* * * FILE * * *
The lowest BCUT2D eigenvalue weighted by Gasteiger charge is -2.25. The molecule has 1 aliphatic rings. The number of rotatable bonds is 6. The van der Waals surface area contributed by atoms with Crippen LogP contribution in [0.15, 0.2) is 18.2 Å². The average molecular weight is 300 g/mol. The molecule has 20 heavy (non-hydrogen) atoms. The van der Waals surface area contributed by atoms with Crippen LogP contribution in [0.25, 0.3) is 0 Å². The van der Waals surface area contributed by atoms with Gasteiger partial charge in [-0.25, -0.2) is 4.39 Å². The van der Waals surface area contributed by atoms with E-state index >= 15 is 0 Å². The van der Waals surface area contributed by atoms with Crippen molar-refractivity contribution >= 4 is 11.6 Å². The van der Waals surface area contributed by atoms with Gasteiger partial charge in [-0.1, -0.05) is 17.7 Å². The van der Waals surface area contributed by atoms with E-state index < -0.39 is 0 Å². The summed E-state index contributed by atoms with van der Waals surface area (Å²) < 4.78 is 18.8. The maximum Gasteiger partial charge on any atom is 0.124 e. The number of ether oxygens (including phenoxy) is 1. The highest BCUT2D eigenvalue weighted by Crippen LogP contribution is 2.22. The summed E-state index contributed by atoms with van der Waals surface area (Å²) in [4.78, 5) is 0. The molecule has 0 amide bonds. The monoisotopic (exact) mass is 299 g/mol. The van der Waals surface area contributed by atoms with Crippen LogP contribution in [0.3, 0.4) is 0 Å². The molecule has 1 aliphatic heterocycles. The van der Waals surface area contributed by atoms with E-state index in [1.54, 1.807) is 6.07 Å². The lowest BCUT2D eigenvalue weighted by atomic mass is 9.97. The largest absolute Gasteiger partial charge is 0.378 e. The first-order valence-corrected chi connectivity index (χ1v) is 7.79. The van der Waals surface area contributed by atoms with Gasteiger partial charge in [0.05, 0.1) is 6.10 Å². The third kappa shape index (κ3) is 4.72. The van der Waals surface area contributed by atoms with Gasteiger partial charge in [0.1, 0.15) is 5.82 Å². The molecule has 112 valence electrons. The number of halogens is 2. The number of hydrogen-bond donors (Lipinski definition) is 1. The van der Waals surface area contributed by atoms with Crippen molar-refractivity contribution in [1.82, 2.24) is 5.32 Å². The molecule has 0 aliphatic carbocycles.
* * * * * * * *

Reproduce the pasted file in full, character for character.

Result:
The lowest BCUT2D eigenvalue weighted by Gasteiger charge is -2.25. The molecule has 1 aliphatic rings. The number of rotatable bonds is 6. The van der Waals surface area contributed by atoms with Crippen LogP contribution in [0.15, 0.2) is 18.2 Å². The average molecular weight is 300 g/mol. The molecule has 20 heavy (non-hydrogen) atoms. The van der Waals surface area contributed by atoms with Crippen LogP contribution in [0.25, 0.3) is 0 Å². The van der Waals surface area contributed by atoms with Gasteiger partial charge in [-0.25, -0.2) is 4.39 Å². The van der Waals surface area contributed by atoms with E-state index >= 15 is 0 Å². The van der Waals surface area contributed by atoms with Crippen molar-refractivity contribution >= 4 is 11.6 Å². The van der Waals surface area contributed by atoms with Gasteiger partial charge in [-0.1, -0.05) is 17.7 Å². The van der Waals surface area contributed by atoms with E-state index < -0.39 is 0 Å². The summed E-state index contributed by atoms with van der Waals surface area (Å²) < 4.78 is 18.8. The maximum Gasteiger partial charge on any atom is 0.124 e. The number of ether oxygens (including phenoxy) is 1. The highest BCUT2D eigenvalue weighted by Crippen LogP contribution is 2.22. The summed E-state index contributed by atoms with van der Waals surface area (Å²) in [4.78, 5) is 0. The molecule has 0 amide bonds. The monoisotopic (exact) mass is 299 g/mol. The van der Waals surface area contributed by atoms with Crippen LogP contribution in [0.3, 0.4) is 0 Å². The molecule has 1 aliphatic heterocycles. The van der Waals surface area contributed by atoms with E-state index in [1.54, 1.807) is 6.07 Å². The lowest BCUT2D eigenvalue weighted by atomic mass is 9.97. The largest absolute Gasteiger partial charge is 0.378 e. The first-order valence-corrected chi connectivity index (χ1v) is 7.79. The van der Waals surface area contributed by atoms with Gasteiger partial charge in [0.05, 0.1) is 6.10 Å². The third kappa shape index (κ3) is 4.72. The van der Waals surface area contributed by atoms with Gasteiger partial charge in [0.1, 0.15) is 5.82 Å². The molecule has 112 valence electrons. The number of halogens is 2. The number of hydrogen-bond donors (Lipinski definition) is 1. The van der Waals surface area contributed by atoms with Crippen molar-refractivity contribution in [1.82, 2.24) is 5.32 Å². The molecule has 0 aliphatic carbocycles.